Trivially Crucial

Individual science fiction stories may seem as trivial as ever to the blinder critics and philosophers of today - but the core of science fiction, its essence has become crucial to our salvation if we are to be saved at all. –Isaac Asimov

Here at Trivially Crucial, we believe that fiction stories are critical to how people experience and understand the world around them, regardless of the medium. Whether it is the ancient Greeks listening to Homer or the people of today flocking to see the latest Marvel film, stories inform our worldviews. Different tales can have different meanings depending on whether a person is a creator or a consumer, or even depending on a person's current stage of life. We believe that interpretations of stories are, for the most part, equally valid. 

Stories have had a profound impact on our lives, and we love to dissect and discuss tales in every medium. Our joy and love of the story is not destroyed by dissecting a story but rather the process of pulling it apart helps us appreciate the art of storytelling. It also makes for interesting discussions when our interpretations of stories vary.

So welcome to Trivially Crucial, where we believe every camera angle, comic pane, word choice, and boss battle is important and critical to our lives no matter how unimportant a story may seem.

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Michael G.

A "computer guy" by day, by night, and by those wee hours when neither really fits, Michael is obsessed with media, and especially with narrative. He once got grounded for reading too much, which cemented his obsession with video games. Later in life, comics, TV, and movies all began to take up ridiculous amounts of his time, to the point where he now has a mountainous backlog of every form of media which could probably last until the end times without additions. Nonetheless, additions will come, and he'll be ready. While he watches less TV and reads fewer books these days than he once did, that is largely because he still tries to get in time with long RPGs and the immense number of comic books he's recently gained legitimate access to through the wonders of comiXology. While he's a big fan of quirks and gimmicks in any medium, his greatest appreciation of a work will come down to the story–how it's told, what emotions it invokes, and what lessons it teaches.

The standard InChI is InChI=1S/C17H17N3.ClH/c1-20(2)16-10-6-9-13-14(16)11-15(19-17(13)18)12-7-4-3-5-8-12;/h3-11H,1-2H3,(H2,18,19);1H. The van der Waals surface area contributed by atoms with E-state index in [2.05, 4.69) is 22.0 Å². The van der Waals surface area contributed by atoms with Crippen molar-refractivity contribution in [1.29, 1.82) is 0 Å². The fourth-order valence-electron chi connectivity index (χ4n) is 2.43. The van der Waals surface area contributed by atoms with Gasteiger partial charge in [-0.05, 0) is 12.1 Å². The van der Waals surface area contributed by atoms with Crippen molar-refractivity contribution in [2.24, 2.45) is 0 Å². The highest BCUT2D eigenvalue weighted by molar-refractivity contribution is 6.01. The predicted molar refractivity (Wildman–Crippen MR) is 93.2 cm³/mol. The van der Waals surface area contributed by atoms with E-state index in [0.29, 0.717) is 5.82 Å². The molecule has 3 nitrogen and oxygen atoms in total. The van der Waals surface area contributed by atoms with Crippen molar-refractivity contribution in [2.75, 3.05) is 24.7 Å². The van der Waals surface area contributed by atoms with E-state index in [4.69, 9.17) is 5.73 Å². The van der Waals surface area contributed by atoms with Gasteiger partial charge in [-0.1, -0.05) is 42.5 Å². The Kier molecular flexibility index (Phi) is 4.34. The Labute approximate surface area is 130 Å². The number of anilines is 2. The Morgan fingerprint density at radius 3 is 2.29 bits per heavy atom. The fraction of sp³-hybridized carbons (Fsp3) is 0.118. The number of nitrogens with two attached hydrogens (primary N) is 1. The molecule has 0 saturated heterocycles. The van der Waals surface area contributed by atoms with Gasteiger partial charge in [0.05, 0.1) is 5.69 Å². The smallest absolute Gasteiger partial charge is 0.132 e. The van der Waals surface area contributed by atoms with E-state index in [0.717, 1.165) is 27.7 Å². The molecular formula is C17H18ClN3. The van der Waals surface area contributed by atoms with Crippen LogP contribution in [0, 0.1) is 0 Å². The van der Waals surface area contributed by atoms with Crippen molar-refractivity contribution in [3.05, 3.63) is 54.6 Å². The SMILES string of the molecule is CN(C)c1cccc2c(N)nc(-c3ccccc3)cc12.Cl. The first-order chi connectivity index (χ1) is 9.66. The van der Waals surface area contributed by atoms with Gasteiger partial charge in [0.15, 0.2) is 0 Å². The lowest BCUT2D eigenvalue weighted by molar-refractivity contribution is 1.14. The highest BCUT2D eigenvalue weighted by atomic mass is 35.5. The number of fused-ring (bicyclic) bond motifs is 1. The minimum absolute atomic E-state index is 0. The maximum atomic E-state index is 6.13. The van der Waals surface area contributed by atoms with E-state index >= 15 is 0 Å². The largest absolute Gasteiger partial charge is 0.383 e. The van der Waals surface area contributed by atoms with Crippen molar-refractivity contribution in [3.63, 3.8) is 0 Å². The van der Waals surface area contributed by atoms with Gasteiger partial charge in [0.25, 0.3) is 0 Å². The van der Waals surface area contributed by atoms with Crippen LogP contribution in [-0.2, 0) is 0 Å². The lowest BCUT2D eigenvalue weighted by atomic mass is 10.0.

Michael blogs (currently extremely rarely, but hopefully more soon) at MGabriel.org and tweets as @Auhim.

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Mandy P.

An aerospace engineer by day and aspiring SF/F author by night, Mandy loves all forms of stories. She understands life through the lens of narratives and therefore considers herself an honorary member of the Tamarian species. She reads more than is probably healthy for her, definitely watches more TV than she should, and though she is newly come to comics, sends a monthly tithe to Marvel and DC to keep the stories coming. Mandy's only regret is that she truly sucks at video games, so she lives vicariously through Michael and other video game lovers, instead of experiencing the stories for herself. Mandy blogs at A Bittersweet Fountain and tweets as @Brown_Ajah.